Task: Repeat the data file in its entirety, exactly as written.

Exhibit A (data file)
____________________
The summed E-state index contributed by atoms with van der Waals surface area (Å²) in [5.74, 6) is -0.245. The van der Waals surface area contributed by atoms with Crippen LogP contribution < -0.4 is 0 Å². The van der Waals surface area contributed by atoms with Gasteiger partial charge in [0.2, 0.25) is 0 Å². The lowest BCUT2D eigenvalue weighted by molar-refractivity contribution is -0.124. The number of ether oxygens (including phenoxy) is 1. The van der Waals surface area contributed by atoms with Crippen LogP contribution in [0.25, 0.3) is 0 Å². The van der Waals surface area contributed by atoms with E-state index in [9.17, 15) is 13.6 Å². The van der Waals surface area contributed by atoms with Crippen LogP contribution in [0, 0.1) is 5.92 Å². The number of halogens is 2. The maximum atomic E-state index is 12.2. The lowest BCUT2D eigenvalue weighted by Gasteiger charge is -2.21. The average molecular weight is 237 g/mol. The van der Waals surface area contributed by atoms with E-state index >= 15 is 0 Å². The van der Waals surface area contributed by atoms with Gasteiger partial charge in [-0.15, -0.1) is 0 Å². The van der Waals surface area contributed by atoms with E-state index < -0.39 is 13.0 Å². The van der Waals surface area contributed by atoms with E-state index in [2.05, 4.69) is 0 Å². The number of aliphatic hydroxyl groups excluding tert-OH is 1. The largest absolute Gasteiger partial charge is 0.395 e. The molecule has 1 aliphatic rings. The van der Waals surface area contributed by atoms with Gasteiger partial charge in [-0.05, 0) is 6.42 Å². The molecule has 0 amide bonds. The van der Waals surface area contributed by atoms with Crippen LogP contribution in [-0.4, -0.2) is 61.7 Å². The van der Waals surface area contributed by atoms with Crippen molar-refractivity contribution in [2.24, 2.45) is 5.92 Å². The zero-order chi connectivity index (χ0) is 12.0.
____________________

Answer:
The summed E-state index contributed by atoms with van der Waals surface area (Å²) in [5.74, 6) is -0.245. The van der Waals surface area contributed by atoms with Crippen LogP contribution < -0.4 is 0 Å². The van der Waals surface area contributed by atoms with Gasteiger partial charge in [0.2, 0.25) is 0 Å². The lowest BCUT2D eigenvalue weighted by molar-refractivity contribution is -0.124. The number of ether oxygens (including phenoxy) is 1. The van der Waals surface area contributed by atoms with Crippen LogP contribution in [0.25, 0.3) is 0 Å². The van der Waals surface area contributed by atoms with E-state index in [9.17, 15) is 13.6 Å². The van der Waals surface area contributed by atoms with Crippen LogP contribution in [0, 0.1) is 5.92 Å². The number of halogens is 2. The maximum atomic E-state index is 12.2. The lowest BCUT2D eigenvalue weighted by Gasteiger charge is -2.21. The average molecular weight is 237 g/mol. The van der Waals surface area contributed by atoms with E-state index >= 15 is 0 Å². The van der Waals surface area contributed by atoms with Gasteiger partial charge in [-0.15, -0.1) is 0 Å². The van der Waals surface area contributed by atoms with E-state index < -0.39 is 13.0 Å². The van der Waals surface area contributed by atoms with E-state index in [2.05, 4.69) is 0 Å². The number of aliphatic hydroxyl groups excluding tert-OH is 1. The largest absolute Gasteiger partial charge is 0.395 e. The molecule has 1 aliphatic rings. The van der Waals surface area contributed by atoms with Gasteiger partial charge in [-0.05, 0) is 6.42 Å². The molecule has 0 amide bonds. The van der Waals surface area contributed by atoms with Crippen LogP contribution in [-0.4, -0.2) is 61.7 Å². The van der Waals surface area contributed by atoms with Crippen molar-refractivity contribution in [2.24, 2.45) is 5.92 Å². The zero-order chi connectivity index (χ0) is 12.0.